Here’s why, in a nutshell: because, first, it can give me valuable information about other people and, second, it can open up space in which accurate knowing can emerge.
I’m going to share an amazing secret about emotions that pschoanalysts have known for years: Emotions are contagious. People share them, implanting their own feelings in others, communicating with remarkable precision through actions that trigger in others the emotions they are feeling themselves.
My son taught me this lesson many years ago, when he was four years old.
I had been away for a few days, and he was angry at me for having left him. But he was four, so he was incapable of telling me in words. Instead, he told me through his actions: He dropped a paper towel on the floor and, when I asked him to pick it up, he refused. He hemmed, he hawed, he protested that he couldn’t. He stood right next to the paper towel and looked at it, but he didn’t stoop down to pick it up.
I became incredibly frustrated and angry. I yelled; I expressed my absolute disbelief that he would refuse to do something so simple; I banished him to his room for a time-out. I did not know why he was behaving this way, and my not-knowing was unbearable. So I treated him as if I did know why he was behaving this way: He was being bad and needed remediation. End of story.
Fortunately, I took advantage of my son’s time-out to give myself a chance to sit with my anger and confusion. By acknowledging these feelings and allowing the possibility that they were contagious — that is, that my son was feeling them also — I arrived at a working hypothesis for why he was behaving in such a pointedly frustrating way: He was making me feel and express his anger and confusion for him. Brilliantly. Knowing this allowed me to throw the paper towel away myself and spend some time with him, acknowledging the very valid reasons for his anger at me and confusion about my absences (He missed me! I had abandoned him! Was it his fault?) and assuring him that I loved him and would always come back.
What does this have to do with teaching? Insofar as not knowing can carry a lot of anxiety with it, a parent or teacher can naturally respond to not knowing by taking somewhat draconian control of it. Anxious teachers can turn not knowing into knowing that an offending student is just being bad and needs to be punished. Taking the not-knowing stance means stepping back from the urge to control or punish, paying close attention to one’s own disturbing feelings, and wondering if those feelings are contagious.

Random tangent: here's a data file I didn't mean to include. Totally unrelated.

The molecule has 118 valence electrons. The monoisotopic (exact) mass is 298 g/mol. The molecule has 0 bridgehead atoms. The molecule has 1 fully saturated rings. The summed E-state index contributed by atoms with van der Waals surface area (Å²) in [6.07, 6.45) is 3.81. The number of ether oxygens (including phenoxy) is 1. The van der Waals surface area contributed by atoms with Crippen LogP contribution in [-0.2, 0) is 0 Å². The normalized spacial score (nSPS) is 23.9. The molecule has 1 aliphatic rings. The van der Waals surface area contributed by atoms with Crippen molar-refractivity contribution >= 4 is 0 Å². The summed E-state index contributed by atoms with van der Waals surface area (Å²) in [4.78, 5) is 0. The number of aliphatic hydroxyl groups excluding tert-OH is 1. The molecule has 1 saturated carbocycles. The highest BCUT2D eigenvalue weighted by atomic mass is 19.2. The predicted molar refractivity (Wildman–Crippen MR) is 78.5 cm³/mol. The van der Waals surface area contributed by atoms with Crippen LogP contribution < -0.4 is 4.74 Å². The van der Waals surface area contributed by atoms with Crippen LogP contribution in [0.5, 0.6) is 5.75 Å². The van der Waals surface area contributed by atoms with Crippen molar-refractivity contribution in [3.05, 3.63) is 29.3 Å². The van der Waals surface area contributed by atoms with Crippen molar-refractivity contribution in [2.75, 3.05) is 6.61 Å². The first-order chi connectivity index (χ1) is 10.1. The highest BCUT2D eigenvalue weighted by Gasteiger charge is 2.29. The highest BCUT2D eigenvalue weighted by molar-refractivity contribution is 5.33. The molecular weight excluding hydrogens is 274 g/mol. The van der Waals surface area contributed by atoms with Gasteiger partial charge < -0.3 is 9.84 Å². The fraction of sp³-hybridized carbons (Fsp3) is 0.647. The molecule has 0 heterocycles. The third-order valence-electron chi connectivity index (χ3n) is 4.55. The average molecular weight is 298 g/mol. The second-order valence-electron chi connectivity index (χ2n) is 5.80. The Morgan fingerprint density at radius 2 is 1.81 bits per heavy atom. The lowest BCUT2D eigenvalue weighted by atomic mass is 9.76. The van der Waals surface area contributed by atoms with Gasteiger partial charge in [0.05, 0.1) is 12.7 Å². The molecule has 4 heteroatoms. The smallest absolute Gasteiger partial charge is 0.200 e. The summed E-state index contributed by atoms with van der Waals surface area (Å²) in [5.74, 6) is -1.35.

If the disturbing feelings might be contagious, then the teacher can wonder why the offending student might be having such negative emotions. Figuring out the possible sources of a student’s feelings of anger or anxiety or frustration or helplessness (and, clearly, there are many possible sources, both in school and out) can suggest ways to change things around so the student can relax and open up to academic learning. Not knowing, then, can be a very effective way to teach. But it’s not necessarily easy, as it depends on acknowledging and welcoming negative feelings that most of us would rather banish.
The not-knowing stance also depends on understanding that, when a teacher can say “I don’t know” confidently, she opens up space in which others can know. If, when I’m tempted to panic because I don’t know, I can quiet myself, ask relevant questions, and listen to the answers – that is, if I can take the not-knowing stance – I begin to learn. I learn about what others know, which can be quite a lot. I learn about how they know: how they pattern their understanding, what their assumptions are, what their blind spots are. When it seems helpful, I can contribute an interpretation or a way of organizing what I’ve heard, an image or metaphor that has occurred to me that might extend our thinking. Not knowing, in other words, dedicated not knowing, can open up space for play and creativity.
I highly recommend play and creativity, too.